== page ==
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'Stranger Things' Season 4's Costumes Are Incredibly Accurate. Here's Why

Costume director Amy Parris wanted season four to stay true to its era and place: sunny California in the mid-1980s.

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Neflix

Unless you've finished season three of Netflix's Stranger Things, stop reading. Spoilers follow for those that have fallen behind.

Still with us? Okay, great.

When season four of Netflix's second most popular show ever starts on May 27th, most of the cast will be in a fictional California city called Lenora Hills. It's a stark departure from the show's original locale, a modest (also fictional) Midwestern town called Hawkins, Indiana. Plus, the show has moved forward a few years: It was November 1983 when the show started, and now it's 1986. As such, much has changed. The cast has gotten older, the soundtrack is livelier and the costumes are, well, different — especially since they moved west.

Three years ago, Stranger Things producers — namely, costume director Amy Parrisbegan compiling looks for season four with the knowledge that the show's period and place would change. She thought about California in the '80s. An unexpected brand, at least for those under 30, came to mind: Quiksilver.

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This season features clothing true to the time period.
Netflix

"Quiksilver was an integral part of California fashion in the 1980s. The show is so true to the period that it only made sense to infuse Quiksilver archive pieces through the show this season," she says. "Together, Quiksilver and I worked meticulously to make sure the fit, fabric and feel of each garment was both true to the period and akin to the characters’ closets.

"What we achieved for a TV timeline was impressive, and it's exciting to get to share the garments with the audience...I hope the clothes will resonate with a younger audience who is inspired by the fashion back then and be a friendly reminder to the stylish viewers who followed fashion in the ’80s."

For this project, Parris worked with Quiksilver's global director of merchandising, design and development, Andrew Henry. He offered her access to Quiksilver's archive, where they have pieces from the exact period the show's set in. From this collection, Parris could pick which pieces Quiksilver would remake for the show, which pieces they'd use as inspiration for other pieces and which would make it into their collaborative collections for consumers, which release in conjunction with the season premiere.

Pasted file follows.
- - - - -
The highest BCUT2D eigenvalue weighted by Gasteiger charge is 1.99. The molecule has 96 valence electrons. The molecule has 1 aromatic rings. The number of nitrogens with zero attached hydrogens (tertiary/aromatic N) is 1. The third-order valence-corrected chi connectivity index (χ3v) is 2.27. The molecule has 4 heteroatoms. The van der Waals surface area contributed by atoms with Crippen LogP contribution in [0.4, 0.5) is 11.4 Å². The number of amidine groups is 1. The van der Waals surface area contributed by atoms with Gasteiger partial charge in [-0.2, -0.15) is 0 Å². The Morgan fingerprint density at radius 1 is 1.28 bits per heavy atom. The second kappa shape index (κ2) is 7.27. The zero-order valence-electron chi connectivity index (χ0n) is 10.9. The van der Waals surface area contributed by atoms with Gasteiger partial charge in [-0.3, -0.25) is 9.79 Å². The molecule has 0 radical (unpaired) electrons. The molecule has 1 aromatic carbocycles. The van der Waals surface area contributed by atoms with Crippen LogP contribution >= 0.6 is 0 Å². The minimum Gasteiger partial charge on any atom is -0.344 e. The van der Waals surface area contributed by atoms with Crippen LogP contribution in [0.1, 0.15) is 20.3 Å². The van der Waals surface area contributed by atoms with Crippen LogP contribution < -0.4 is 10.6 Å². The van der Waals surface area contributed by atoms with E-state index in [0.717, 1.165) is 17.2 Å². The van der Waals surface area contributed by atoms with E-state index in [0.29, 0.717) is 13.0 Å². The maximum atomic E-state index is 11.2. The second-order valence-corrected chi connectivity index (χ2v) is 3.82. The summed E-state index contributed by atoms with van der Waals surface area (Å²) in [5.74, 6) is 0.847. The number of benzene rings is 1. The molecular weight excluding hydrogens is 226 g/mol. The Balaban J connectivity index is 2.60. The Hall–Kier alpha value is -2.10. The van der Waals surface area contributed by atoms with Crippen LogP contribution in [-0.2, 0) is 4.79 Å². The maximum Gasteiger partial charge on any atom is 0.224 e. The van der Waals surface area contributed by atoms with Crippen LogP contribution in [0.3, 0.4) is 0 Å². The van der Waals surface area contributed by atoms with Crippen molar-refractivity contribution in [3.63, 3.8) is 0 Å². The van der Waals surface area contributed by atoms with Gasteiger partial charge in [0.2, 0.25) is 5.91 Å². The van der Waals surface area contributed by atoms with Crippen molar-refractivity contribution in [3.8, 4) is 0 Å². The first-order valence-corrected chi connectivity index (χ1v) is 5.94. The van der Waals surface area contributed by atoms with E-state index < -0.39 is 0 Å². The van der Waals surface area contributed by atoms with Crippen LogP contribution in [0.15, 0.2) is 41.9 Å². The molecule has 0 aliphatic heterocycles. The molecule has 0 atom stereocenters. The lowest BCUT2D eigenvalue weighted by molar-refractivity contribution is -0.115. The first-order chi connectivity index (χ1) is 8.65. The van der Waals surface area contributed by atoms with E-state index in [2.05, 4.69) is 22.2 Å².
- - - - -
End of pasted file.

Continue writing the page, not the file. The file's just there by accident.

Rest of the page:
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Many of the show’s main characters are wearing outfits plucked from Quiksilver’s archive.
Quiksilver

Quiksilver was a natural partner, not only because of the brand's popularity during this period, but because the brand shared the show's darker undertone. Sure, nowadays surfers seem like they're part of a lax, laid-back brotherhood filled with loose-haired, sun-tanned characters, but the community wasn't always that close. It was competitive, Henry says.

"Quiksilver's got a very a happy '80s story, but also a very dark story, so we synced really well," he says. "In the '80s, there was a lot of competition. There's a dark side to any action sports industry — whether it's the music, the attitude, the ownership of waves. Back in the day, surfers were rebels, but thankfully today it's much more inclusive. There was really this attitude of 'If you can't rock' n' roll, don't fucking come.' That was literally the advert in '86."

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Surfer Boy Pizza is a fictional shop that appears in the show.
Quiksilver

The dichotomy suits the show well, which boldly features two planes of existence: real life, where most of the show takes place, and The Upside Down, the alternate dimension where the darkness lies. Quiksilver could play off this concept because it lived it through its clothing, too.

"In the archive," he says, "we were able to find pieces from '86 that actually sat in this happy, bright, pastel, happiness type of thing, but there's a part of the collection that was really dark, with blacks and reds, and it was a really nice fit."

What it is exactly each character will wear throughout this season understandably remains under wraps — at least for you, the audience — but Henry says Parris and the Duffer Brothers, the show's creators, "really captured the vibe of that '86-87 period." But his team deserves part of the credit, too, because they were a willing collaborator. Henry's team worked closely with Parris' to provide one-off samples, alterations as needed and general feedback about the rest of the wardrobe, because it isn't all Quiksilver, he admits.

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Parts of the collection are very ’80s.
Quiksilver

"The two teams collaborated so closely that Amy [Parris] and my designers and tech designer are friends now," he says. "They're in contact and sharing ideas." It's fitting that a show about friendship — plus the supernatural, government secrets and science experiments — would forge a few along the way.

The first part of the Quilksilver x Stranger Things collaboration, 1986, is out now. The rest of the collections — Character Wardrobe, pieces the cast will actually wear, Surfer Boy Pizza, merch for a pizza shop in the show, Lenora Hills Surf Club, designs inspired by this new fictional town and Hellfire Surf Club, a nod to The Upside Down — will drop when the first episode does, which is May 27th.

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